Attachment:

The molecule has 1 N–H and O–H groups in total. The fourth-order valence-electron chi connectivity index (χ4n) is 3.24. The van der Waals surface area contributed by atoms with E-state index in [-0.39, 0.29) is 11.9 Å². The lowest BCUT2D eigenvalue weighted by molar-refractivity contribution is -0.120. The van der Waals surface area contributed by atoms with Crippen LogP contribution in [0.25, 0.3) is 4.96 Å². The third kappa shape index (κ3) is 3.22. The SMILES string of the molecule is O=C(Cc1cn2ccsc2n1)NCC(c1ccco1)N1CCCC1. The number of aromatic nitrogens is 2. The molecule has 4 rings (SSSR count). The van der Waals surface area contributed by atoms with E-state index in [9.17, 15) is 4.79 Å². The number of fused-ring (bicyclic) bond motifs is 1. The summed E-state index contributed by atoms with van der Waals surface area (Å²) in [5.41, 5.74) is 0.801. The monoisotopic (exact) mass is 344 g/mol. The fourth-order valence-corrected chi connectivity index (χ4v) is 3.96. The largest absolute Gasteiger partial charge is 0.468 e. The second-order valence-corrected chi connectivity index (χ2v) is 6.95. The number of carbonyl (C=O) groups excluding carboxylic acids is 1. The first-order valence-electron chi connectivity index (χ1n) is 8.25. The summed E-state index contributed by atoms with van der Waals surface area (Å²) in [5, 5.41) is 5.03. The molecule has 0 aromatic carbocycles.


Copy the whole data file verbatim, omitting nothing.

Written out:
The molecule has 1 N–H and O–H groups in total. The fourth-order valence-electron chi connectivity index (χ4n) is 3.24. The van der Waals surface area contributed by atoms with E-state index in [-0.39, 0.29) is 11.9 Å². The lowest BCUT2D eigenvalue weighted by molar-refractivity contribution is -0.120. The van der Waals surface area contributed by atoms with Crippen LogP contribution in [0.25, 0.3) is 4.96 Å². The third kappa shape index (κ3) is 3.22. The SMILES string of the molecule is O=C(Cc1cn2ccsc2n1)NCC(c1ccco1)N1CCCC1. The number of aromatic nitrogens is 2. The molecule has 4 rings (SSSR count). The van der Waals surface area contributed by atoms with E-state index in [9.17, 15) is 4.79 Å². The number of fused-ring (bicyclic) bond motifs is 1. The summed E-state index contributed by atoms with van der Waals surface area (Å²) in [5.41, 5.74) is 0.801. The monoisotopic (exact) mass is 344 g/mol. The fourth-order valence-corrected chi connectivity index (χ4v) is 3.96. The largest absolute Gasteiger partial charge is 0.468 e. The second-order valence-corrected chi connectivity index (χ2v) is 6.95. The number of carbonyl (C=O) groups excluding carboxylic acids is 1. The first-order valence-electron chi connectivity index (χ1n) is 8.25. The summed E-state index contributed by atoms with van der Waals surface area (Å²) in [5, 5.41) is 5.03. The molecule has 0 aromatic carbocycles.